Something that all parents struggle with, at one point or another, is setting boundaries for their children. This is especially difficult during the Holiday season, especially when schedules have changed, bedtimes are later, and relatives come to stay. Kids still undoubtedly need boundaries and limits to feel safe and help keep their own behaviors in check even during the holiday cheer.
Setting and enforcing these limits can get tricky at this time of year. We want to avoid force, threats and bribes, because this can make the tension rise in your home. Telling your child, “If you are a good boy then you can stay up late”, is a lose – lose situation between you and your child. Or when you say, “If you don’t clean up your toys right now, I will take away your lovie” is another lose – lose situation. You are already at your limits with your patience, your emotions have run high and before you know it, you have emotionally lost control.
Here are some tips that can help make setting consistent boundaries a bit easier:
THINK AHEAD -make a strategic plan with your family. We know where our kids fall apart. Trust me, I have been standing in the aisle at a toy store watching my child cry, stomp her feet, and demand another Barbie. Be one step ahead of yourself. Set limits BEFORE you walk into the story or maybe think ahead to running this errand at the beginning of the day, not when your child has been schlepping around town all day.
Don’t be wishy-washy and avoid using weak language when giving directions. State your expectation before you enter the store. Remember that nonverbal cues carry a huge importance. Always down and eye-to-eye with your child. Mean what you say while crouched down, in close proximity and wearing a neutral facial expression. Use a warm, but firm tone. Standing high using a sharp tone can be scary to your child and initiates a “fight or flight” alarm. You need to stay connected to them and stay emotionally regulated.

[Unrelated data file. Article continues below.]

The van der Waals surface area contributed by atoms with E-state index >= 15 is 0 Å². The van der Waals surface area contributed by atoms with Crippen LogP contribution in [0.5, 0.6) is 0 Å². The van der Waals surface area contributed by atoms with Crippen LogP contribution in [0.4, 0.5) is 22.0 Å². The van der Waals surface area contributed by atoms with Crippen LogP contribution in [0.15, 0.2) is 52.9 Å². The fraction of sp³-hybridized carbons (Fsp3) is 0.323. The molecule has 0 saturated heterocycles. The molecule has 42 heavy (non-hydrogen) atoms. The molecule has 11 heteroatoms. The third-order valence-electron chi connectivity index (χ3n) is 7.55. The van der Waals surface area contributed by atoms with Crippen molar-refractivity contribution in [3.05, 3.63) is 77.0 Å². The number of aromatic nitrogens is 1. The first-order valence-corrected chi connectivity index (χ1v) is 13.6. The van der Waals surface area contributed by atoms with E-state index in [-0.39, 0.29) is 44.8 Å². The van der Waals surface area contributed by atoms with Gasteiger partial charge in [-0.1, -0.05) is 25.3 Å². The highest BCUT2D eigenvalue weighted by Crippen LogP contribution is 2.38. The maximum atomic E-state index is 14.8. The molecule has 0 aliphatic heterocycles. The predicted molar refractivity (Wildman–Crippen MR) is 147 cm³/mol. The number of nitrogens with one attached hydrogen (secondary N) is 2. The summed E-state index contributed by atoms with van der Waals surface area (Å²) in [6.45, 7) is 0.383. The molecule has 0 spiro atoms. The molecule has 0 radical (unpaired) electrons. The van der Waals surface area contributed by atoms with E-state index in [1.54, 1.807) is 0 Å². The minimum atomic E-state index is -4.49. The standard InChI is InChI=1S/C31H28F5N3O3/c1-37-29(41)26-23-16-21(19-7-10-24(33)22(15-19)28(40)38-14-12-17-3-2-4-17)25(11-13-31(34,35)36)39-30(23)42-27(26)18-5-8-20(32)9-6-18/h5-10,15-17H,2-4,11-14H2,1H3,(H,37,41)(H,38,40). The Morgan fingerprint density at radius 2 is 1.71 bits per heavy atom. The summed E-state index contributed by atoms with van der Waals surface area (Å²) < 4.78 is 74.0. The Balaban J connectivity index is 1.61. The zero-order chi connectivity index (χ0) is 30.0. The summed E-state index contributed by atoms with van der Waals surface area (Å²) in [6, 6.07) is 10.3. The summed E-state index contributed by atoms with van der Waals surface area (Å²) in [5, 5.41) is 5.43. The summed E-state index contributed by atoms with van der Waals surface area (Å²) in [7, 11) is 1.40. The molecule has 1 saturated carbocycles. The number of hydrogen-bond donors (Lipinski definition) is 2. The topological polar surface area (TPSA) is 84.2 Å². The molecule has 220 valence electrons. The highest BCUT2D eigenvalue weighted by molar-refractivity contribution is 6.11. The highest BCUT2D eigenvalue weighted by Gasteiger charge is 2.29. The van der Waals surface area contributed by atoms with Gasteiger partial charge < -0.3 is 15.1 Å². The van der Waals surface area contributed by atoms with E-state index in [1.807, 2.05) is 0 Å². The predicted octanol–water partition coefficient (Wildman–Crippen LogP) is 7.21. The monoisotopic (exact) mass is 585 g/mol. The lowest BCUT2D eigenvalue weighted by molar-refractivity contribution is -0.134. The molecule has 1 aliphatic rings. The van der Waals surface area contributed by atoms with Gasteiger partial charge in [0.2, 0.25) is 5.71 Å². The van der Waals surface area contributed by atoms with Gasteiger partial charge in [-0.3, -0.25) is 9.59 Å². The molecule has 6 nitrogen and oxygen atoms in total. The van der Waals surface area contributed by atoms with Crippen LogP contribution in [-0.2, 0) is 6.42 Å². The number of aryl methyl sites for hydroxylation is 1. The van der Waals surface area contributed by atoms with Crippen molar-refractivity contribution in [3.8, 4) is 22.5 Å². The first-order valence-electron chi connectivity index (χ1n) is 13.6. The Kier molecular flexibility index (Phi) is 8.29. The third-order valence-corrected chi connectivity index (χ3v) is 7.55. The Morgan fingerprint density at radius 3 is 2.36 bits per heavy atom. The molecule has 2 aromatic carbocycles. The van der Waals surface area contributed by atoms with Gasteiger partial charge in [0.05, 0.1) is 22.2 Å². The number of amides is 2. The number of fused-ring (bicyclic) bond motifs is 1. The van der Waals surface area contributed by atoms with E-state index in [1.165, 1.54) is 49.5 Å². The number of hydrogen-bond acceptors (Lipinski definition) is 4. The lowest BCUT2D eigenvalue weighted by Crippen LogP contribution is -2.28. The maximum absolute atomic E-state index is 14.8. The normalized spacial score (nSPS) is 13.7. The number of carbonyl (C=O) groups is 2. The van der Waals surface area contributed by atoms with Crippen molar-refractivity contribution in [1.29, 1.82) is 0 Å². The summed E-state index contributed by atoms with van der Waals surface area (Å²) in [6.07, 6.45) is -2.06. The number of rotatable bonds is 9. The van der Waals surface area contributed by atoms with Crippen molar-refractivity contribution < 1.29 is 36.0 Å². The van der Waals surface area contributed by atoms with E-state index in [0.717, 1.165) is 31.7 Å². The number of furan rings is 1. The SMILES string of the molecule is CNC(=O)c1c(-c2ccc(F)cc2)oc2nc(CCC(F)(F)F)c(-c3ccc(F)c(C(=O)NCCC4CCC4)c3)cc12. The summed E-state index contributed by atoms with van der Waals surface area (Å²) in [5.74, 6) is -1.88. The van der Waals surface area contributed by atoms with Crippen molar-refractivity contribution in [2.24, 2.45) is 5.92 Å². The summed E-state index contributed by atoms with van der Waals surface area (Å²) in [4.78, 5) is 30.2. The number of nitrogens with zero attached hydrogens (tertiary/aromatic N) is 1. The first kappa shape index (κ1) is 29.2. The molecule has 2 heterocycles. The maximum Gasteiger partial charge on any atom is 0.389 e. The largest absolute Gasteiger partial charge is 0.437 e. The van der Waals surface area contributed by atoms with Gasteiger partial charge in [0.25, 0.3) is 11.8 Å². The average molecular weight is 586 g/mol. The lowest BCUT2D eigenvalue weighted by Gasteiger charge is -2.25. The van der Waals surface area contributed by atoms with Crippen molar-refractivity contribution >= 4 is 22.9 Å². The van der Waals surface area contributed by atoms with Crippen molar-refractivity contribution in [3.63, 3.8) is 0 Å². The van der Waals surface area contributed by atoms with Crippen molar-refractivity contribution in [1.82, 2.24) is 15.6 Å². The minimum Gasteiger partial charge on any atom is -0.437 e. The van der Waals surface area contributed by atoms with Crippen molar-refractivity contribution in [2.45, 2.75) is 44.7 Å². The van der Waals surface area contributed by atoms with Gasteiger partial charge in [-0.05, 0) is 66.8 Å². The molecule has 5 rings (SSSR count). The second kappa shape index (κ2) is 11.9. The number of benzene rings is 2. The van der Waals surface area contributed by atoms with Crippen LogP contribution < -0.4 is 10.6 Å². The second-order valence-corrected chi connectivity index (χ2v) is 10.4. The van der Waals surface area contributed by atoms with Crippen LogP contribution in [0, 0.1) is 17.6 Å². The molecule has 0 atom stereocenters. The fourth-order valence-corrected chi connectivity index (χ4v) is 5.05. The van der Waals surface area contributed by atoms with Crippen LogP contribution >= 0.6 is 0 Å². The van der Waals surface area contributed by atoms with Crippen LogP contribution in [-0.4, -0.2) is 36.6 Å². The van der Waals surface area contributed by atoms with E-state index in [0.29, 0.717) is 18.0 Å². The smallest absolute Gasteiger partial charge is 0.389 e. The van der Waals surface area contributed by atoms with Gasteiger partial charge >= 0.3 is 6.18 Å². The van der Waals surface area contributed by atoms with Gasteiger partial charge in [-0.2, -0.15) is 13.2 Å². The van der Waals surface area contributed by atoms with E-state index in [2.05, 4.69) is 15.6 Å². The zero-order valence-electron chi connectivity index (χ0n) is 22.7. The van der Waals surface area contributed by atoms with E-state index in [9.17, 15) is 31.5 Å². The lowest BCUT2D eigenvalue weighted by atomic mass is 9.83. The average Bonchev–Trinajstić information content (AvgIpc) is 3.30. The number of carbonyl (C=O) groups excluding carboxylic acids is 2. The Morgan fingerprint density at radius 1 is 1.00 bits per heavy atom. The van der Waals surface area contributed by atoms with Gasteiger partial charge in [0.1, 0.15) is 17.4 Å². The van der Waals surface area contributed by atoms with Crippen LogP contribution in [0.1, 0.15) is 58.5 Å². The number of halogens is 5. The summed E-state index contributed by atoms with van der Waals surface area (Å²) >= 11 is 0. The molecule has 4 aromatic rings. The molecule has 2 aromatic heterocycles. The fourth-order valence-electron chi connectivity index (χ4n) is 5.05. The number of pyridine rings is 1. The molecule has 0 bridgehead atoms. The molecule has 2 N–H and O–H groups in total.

Don’t expect a child to comply without getting upset. Set the limit- then make space for their feelings. It is helpful to label their feelings. “I see you are angry”, “it’s really difficult for you right now”. Labeling and acknowledging their feelings helps your child feel understood. It’s good to be understood even if you are getting a “no” response from your mommy or daddy. Being calm and reassuring at these times is also key. Handling disappointment is not something people learn by being shut down emotionally. Have developmentally-appropriate expectations for your child.
Remember how much they are growing on each level, emotionally, physically and psychologically. Stay decisive even when you change your mind. Have confidence in your decision. Staying consistent in your decisiveness is way more important than a rule being unwavering. Don’t explain your reason for a limit more than once. Once a child is in the process of having a tantrum, gaining control of them emotionally should be your first priority.
Lastly, use humor! Animate, and saturate with wit. Use objects, a silly tone, or invent a wild character. But this tactic takes just as much energy as bargaining or yelling. When you feel like you are losing control and need some coaching during the process, be sure to contact us at www.familystrengthcoaching for some reassuring ways to help keep your little ones cooperating during difficult times.
“If people are only good because they fear punishment, and hope for reward, then we indeed are a sorry lot” – Albert Einstein.